The Carnegie Council for Ethics in International Affairs has just released a thoughtful essay on international adoption policy by Alison M. S. Watson, Head of the School of International Relations at the University of St. Andrews, Scotland. The piece,titled, Love and Legislation: The International Politics of Inter-country Adoption, focuses on the ethical limitations of the Hague Convention and UN Convention on the Rights of the Child where adoption is concerned, as well as the negative and incoherent attitude many international stakeholders display toward ithe issue. Professor Watson writes:
The debate surrounding inter-country adoption is not made any clearer by the somewhat negative tone that some of the most powerful intergovernmental and non-governmental organizations (NGO's) that advocate for children assume in their views.
For example, UNICEF states that it supports inter-country adoption, when it is carried out in line with the standards and principles of the Hague Convention, but that it is a practice that can also pose significant problems and risks if children are unnecessarily denied the opportunity to live with their parents or relatives and/or are exposed to trauma and long-term emotional problems. UNICEF also states that the financial aspects of international adoption can encourage malpractice and accelerate the proliferation of poor quality orphanages, as well as diverting resources from the development of good quality alternative care for children in their own communities.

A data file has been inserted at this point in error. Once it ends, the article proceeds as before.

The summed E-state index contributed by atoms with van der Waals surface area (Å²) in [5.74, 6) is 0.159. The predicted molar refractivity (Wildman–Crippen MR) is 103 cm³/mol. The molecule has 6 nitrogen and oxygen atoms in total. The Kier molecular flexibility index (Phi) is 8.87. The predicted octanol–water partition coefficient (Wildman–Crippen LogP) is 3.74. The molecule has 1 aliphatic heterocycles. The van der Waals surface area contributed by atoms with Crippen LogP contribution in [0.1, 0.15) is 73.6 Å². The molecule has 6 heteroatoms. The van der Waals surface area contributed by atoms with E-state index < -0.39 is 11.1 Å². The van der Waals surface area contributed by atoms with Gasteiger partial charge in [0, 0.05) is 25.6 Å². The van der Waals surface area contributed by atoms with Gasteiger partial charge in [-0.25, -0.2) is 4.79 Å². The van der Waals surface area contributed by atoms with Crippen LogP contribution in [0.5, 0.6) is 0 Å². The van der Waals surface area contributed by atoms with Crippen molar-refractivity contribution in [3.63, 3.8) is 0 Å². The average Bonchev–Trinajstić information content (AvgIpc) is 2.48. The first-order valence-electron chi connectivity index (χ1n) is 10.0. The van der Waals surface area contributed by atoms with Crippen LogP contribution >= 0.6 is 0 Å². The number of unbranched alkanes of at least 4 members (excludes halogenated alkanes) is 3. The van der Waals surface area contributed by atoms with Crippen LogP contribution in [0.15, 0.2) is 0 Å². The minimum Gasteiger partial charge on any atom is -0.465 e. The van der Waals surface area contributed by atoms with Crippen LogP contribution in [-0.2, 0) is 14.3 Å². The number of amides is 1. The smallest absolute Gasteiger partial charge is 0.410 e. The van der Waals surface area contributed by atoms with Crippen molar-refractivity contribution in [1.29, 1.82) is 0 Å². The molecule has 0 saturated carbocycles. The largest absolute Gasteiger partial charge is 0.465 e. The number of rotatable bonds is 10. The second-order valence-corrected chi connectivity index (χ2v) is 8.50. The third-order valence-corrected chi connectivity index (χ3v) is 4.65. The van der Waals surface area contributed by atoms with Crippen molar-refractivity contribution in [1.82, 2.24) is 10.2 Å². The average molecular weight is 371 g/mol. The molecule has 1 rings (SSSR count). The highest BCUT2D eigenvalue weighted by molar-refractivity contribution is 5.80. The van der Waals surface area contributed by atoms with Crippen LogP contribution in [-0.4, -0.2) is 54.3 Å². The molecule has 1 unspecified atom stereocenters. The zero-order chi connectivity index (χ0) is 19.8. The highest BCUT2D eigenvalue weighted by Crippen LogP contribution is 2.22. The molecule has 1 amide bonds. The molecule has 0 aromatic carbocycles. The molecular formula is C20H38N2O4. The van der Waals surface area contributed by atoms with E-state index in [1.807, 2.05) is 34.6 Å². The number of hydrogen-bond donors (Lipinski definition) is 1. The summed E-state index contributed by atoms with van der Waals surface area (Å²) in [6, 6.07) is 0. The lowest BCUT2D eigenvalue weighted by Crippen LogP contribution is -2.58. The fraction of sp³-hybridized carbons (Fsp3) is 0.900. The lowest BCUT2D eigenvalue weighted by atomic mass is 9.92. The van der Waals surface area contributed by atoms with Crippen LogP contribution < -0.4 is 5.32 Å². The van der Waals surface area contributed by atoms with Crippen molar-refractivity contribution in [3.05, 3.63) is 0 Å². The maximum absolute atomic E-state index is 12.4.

There is no doubt that there is truth in such statements—adoption does have a life-long impact on any child, and there are indeed financial incentives that can encourage malpractice. But many would argue that the amount of lip-service paid to these issues is out of proportion with the extent of these malpractices themselves. This is not to say that cases of corruption and child laundering do not take place—they absolutely do; however seeing inter-country adoption as somehow commensurate with such malpractice is to take a distorted view. Moreover, such sentiments take much away from the majority of bona fide adoptive parents who often spend significant time ensuring that their adoptions are ethical, and on trying to minimize the long-term ill effects on their child.
Read the entire piece if you can. It's well worth it.